Thousands of North Carolina Black voters 'in limbo' as federal courts debate letting them fix ballot errors: report
Stressed-out man (Shutterstock)

On Monday, The Washington Post reported that an ongoing legal fight has left thousands of Black voters' ballots "in limbo" in North Carolina.


"The central issue is North Carolina’s rule that mail ballots be voted in the presence of a witness. The state is one of roughly 10 with some form of witness or notary requirement for mail ballots this fall," reported Elise Viebeck. "Typically, North Carolina requires a notary or two witnesses to observe as the voter completes their mail ballot. A state law passed this year reduced the number of witnesses to one for elections held in 2020, and instructions on the ballot envelope require that the witness print their name and full address and provide a signature for the vote to count."

"District Judge William L. Osteen Jr., a George W. Bush appointee, upheld the witness requirement in August while ruling that the state must allow voters to fix some problems with their ballots," continued the report. "But the Sept. 22 settlement proposal has proved controversial with him, as well as Republicans, who filed two new suits challenging it in federal court. In a highly unusual move, the Trump campaign also sent an email to local election officials that week telling them to disregard the agreement."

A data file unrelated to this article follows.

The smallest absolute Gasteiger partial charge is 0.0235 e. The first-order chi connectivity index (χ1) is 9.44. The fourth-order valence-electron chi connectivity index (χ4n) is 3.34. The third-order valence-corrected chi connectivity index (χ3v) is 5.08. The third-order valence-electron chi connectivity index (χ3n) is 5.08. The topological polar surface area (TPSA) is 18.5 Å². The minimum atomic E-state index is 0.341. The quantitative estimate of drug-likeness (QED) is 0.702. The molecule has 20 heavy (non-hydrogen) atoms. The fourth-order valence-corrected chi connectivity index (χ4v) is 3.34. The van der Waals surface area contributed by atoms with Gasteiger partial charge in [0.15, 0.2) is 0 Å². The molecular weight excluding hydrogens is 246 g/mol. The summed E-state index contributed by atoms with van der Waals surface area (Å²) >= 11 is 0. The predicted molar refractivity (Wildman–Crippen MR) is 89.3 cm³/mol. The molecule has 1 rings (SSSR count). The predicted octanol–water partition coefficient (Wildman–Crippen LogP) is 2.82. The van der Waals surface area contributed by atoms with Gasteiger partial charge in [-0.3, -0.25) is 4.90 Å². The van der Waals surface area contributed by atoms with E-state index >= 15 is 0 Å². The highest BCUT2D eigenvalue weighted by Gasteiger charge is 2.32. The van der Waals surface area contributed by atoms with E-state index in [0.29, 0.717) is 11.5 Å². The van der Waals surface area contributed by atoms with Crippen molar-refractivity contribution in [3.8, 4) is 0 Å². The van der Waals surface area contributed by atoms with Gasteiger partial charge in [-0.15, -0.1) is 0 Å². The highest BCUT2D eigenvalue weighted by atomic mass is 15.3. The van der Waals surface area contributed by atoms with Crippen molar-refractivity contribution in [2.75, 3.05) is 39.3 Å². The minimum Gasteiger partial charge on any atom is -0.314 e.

The upshot is that thousands of voters may not be given adequate opportunity to cure their ballots, a disproportionate number of whom are people of color. "A total of 6,801 ballots were marked as 'pending cure' as of Sunday, including 2,776 from Black voters, according to a Washington Post analysis of state election data."

The fight playing out in North Carolina is one of many unfolding around the country, as secretaries of state, legislatures, and courts grapple with how to mitigate the voting obstacles put in place by COVID-19. A number of states have either expanded eligibility for mail-in ballots, or seen a spike in the number of people interested in using them.